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Take Note: SSDI is Not a Welfare Program

A woman recently wrote to an columnist who offers advice on Social Security matters, and lamented the fact that they were probably not eligible for SSDI benefits due to their retirement nest egg that was about $250,000. She noted she was 60 and had no choice but to quit her job due to an array of medical ailments. She was considering applying for SSDI, but assumed her husband’s income and their savings would disqualify her. cane

The columnist rightly noted the writer had fallen prey to the same misunderstanding that so many do when discussing Social Security Disability Insurance, which is to assume that it is a type of welfare program, and that therefore applicants have to meet certain income requirements.

“If Bill Gates became disabled tomorrow, he could file for Social Security disability benefits,” the columnist wrote, noting that even the billionaire wouldn’t be exempt under the current guidelines. It has to do with the SSDI is structured – and it does differ from Supplemental Security Income, or SSI, which is a type of welfare program. 

SSDI uses medical disability criteria as well as non-medical criteria to determine if you you qualify for benefits. It is a program that is doled out based on work credits, rather than income. In order to qualify for Boston SSDI benefits, applicants must have first worked in occupations that were covered by Social Security. On top of that, applicants need to have a medical condition that meets the definition set forth by the Social Security Administration of “disability.” It gets technical, but generally speaking, if you have a condition that has lasted or will last a year or longer or is terminal and you are unable to work as a result, you may be eligible.

Of course, that eligibility assumes you can prove you worked long enough under Social Security to qualify for benefits. That exact length of time is going to be contingent on a few different factors, including your age.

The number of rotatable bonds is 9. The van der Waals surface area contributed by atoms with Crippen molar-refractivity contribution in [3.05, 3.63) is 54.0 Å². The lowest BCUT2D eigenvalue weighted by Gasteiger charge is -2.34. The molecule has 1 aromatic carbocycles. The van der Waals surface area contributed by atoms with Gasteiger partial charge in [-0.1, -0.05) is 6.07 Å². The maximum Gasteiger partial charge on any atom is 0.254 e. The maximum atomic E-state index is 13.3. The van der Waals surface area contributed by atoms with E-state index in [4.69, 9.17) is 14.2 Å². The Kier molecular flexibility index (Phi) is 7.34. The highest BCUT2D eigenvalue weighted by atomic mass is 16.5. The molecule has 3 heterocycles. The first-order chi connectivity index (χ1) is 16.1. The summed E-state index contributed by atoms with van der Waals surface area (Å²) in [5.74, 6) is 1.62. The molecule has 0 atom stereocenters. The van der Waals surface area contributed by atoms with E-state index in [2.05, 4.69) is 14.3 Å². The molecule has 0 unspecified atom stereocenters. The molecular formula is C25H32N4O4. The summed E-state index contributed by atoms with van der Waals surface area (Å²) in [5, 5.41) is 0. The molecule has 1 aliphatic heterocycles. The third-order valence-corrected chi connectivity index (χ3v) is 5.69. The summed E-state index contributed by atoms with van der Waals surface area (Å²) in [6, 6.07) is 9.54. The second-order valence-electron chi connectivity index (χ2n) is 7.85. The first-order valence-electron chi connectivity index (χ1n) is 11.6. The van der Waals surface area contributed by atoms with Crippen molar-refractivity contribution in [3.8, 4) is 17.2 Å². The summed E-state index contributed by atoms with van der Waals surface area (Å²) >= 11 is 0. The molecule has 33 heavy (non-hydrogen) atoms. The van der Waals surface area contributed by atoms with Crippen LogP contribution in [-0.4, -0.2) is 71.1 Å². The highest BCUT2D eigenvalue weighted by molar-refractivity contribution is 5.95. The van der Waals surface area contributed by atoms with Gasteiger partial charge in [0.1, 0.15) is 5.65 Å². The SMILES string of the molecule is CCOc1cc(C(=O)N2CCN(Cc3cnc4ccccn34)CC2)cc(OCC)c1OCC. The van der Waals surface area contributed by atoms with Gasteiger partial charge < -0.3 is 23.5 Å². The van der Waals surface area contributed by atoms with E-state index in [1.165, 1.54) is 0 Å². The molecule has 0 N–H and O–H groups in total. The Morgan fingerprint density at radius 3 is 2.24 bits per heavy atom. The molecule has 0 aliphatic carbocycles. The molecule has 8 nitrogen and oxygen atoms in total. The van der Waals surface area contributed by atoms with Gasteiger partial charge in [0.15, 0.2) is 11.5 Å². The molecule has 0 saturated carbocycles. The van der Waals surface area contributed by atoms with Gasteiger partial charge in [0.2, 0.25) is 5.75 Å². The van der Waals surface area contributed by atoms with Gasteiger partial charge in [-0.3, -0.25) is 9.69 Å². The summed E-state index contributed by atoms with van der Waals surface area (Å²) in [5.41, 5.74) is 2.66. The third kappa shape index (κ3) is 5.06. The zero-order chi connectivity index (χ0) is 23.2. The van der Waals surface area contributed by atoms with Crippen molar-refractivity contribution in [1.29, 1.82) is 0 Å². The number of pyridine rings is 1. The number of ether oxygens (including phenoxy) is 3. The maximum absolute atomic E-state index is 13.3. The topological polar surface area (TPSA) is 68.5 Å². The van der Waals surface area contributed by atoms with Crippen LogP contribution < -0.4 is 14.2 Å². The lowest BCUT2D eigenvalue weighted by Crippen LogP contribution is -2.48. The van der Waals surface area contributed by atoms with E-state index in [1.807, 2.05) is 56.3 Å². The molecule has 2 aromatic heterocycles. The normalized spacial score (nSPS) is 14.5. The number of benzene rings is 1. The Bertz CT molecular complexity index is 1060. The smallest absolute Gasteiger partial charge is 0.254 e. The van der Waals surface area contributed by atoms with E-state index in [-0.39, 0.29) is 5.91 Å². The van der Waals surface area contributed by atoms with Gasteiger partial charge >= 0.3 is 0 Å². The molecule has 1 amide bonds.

For example, if you become disabled on or before the three months you turn 24, you have to have at least 1.5 year of work paid in during the three years before that quarter your disability began. If you are older than 24 but younger than 31, you generally need to have worked at least half the time from when you were 21 until the quarter before your disability. If you are older than 31, you need to have worked at least five out of the 10 most recent years, ending with the quarter before you became disabled.

On top of that, there is the work duration test, which requires applicants to have worked a certain amount of time overall. So for example, someone who becomes disabled at 34 would need to have at least 3 years of total work experience. However, if you are 60, like this letter writer, you would need to have at least 9.5 years of total prior work experience. There are some applicants (primarily those who suffer from blindness) who would only need to meet the duration test, though most workers generally have to meet both tests to qualify.

The bottom line is that nowhere in those tests for eligibility is income mentioned. It is strictly:

  • Proven Disability.
  • Proven Prior Work Experience.

If you or a loved one is seeking Social Security Disability Insurance in Boston, call for a free and confidential appointment at 1-888-367-2900.

Additional Resources:

Social Security: SS disability payments are NOT welfare, July 2, 2017, By Tom Margenau, Tuscon.com

More Blog Entries:

Social Security Disability Appeal Successful, Feb. 18, 2017, Boston SSDI Lawyer Blog